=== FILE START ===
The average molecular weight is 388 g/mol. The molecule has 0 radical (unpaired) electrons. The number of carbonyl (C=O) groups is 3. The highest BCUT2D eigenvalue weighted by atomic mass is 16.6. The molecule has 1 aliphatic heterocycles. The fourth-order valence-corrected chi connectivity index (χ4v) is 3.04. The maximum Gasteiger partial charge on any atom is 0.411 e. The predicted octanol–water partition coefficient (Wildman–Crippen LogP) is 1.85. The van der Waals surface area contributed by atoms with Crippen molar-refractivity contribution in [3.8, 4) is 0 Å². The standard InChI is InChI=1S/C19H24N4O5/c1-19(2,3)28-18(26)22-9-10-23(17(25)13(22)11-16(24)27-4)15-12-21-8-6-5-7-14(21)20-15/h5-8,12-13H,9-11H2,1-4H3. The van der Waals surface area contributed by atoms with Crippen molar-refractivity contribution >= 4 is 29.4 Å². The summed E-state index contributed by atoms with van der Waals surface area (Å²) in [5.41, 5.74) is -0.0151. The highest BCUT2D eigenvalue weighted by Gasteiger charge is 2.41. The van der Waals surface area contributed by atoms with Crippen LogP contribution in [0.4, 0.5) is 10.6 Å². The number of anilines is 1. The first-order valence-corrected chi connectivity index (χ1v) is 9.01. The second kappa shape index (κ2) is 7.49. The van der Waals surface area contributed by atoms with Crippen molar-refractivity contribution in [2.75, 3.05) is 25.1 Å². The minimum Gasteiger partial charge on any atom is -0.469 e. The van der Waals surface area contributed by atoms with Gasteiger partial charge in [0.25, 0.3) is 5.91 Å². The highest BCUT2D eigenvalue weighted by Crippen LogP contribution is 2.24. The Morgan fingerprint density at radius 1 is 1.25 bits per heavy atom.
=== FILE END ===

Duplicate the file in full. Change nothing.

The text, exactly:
The average molecular weight is 388 g/mol. The molecule has 0 radical (unpaired) electrons. The number of carbonyl (C=O) groups is 3. The highest BCUT2D eigenvalue weighted by atomic mass is 16.6. The molecule has 1 aliphatic heterocycles. The fourth-order valence-corrected chi connectivity index (χ4v) is 3.04. The maximum Gasteiger partial charge on any atom is 0.411 e. The predicted octanol–water partition coefficient (Wildman–Crippen LogP) is 1.85. The van der Waals surface area contributed by atoms with Crippen molar-refractivity contribution in [3.8, 4) is 0 Å². The standard InChI is InChI=1S/C19H24N4O5/c1-19(2,3)28-18(26)22-9-10-23(17(25)13(22)11-16(24)27-4)15-12-21-8-6-5-7-14(21)20-15/h5-8,12-13H,9-11H2,1-4H3. The van der Waals surface area contributed by atoms with Crippen molar-refractivity contribution >= 4 is 29.4 Å². The summed E-state index contributed by atoms with van der Waals surface area (Å²) in [5.41, 5.74) is -0.0151. The highest BCUT2D eigenvalue weighted by Gasteiger charge is 2.41. The van der Waals surface area contributed by atoms with Crippen LogP contribution in [0.4, 0.5) is 10.6 Å². The number of anilines is 1. The first-order valence-corrected chi connectivity index (χ1v) is 9.01. The second kappa shape index (κ2) is 7.49. The van der Waals surface area contributed by atoms with Crippen molar-refractivity contribution in [2.75, 3.05) is 25.1 Å². The minimum Gasteiger partial charge on any atom is -0.469 e. The van der Waals surface area contributed by atoms with Gasteiger partial charge in [0.25, 0.3) is 5.91 Å². The highest BCUT2D eigenvalue weighted by Crippen LogP contribution is 2.24. The Morgan fingerprint density at radius 1 is 1.25 bits per heavy atom.